I intend to apply to a Computer information systems program for Graduate school which offers internship opportunities as well. The program doesn’t require applicants to major in any particular field and hence I am thinking of taking the history class as at least I would learn something new and interesting as opposed to getting easy credits from the management class.

The case for taking the history class is only getting stronger here. Honestly, though, I don’t think the choice between the history course and the management course will have any bearing on the CIS grad program you get into or the internships you’ll get. Even if the CIS program doesn’t care what your major is, you’ll still want to perform as well as you can in your major, and this particular decision about which summer elective to take won’t affect that.

My question is: is it preferable to take a challenging class in another discipline rather than taking an easy class within my major.

Sure, as long as it doesn’t derail your program of study in any way, which clearly in this case it does not. I know I say this a lot around here, but don’t discount the unique opportunity that college affords you to study the things you enjoy and are interested in. Later on in life, those opportunities won’t be lying at your feet the way they are now.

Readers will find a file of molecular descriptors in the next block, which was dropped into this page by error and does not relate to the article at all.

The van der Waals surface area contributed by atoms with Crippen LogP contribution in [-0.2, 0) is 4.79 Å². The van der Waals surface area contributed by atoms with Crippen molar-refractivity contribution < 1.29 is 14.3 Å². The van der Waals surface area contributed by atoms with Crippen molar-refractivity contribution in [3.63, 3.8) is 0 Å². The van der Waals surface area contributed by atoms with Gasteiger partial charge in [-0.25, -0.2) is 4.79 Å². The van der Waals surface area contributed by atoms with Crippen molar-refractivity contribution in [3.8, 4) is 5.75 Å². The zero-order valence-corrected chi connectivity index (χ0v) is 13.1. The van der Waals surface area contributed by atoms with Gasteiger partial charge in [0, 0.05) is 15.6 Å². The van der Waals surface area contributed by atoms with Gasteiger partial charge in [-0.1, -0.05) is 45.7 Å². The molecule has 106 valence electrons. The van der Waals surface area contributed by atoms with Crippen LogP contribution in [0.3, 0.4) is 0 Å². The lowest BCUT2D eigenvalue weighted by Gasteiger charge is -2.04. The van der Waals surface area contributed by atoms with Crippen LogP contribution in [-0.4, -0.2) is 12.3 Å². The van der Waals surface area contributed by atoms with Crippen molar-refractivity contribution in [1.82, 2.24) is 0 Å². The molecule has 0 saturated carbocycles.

Essentially, this boils down to the question of how you want to spend your time. You can spend your time going to a class where you’ll be learning something interesting, or you can go to a class where you will NOT be learning something interesting. There are some reasons to take easy electives sometimes — because you’re too loaded down with hard classes to take yet another one, or because you need to graduate soon because your financial aid or scholarships are running out, etc. But none of these are the case for you.

You seem to be sitting in the proverbial catbird seat, actually — you’re doing well in your major, you’re inclined to challenge yourself, your skills are extremely well-rounded (advanced math and history interest aside, your spelling, grammar and punctuation are impeccable, which is rare), and you’ve got the chance to take a class you’ll actually enjoy.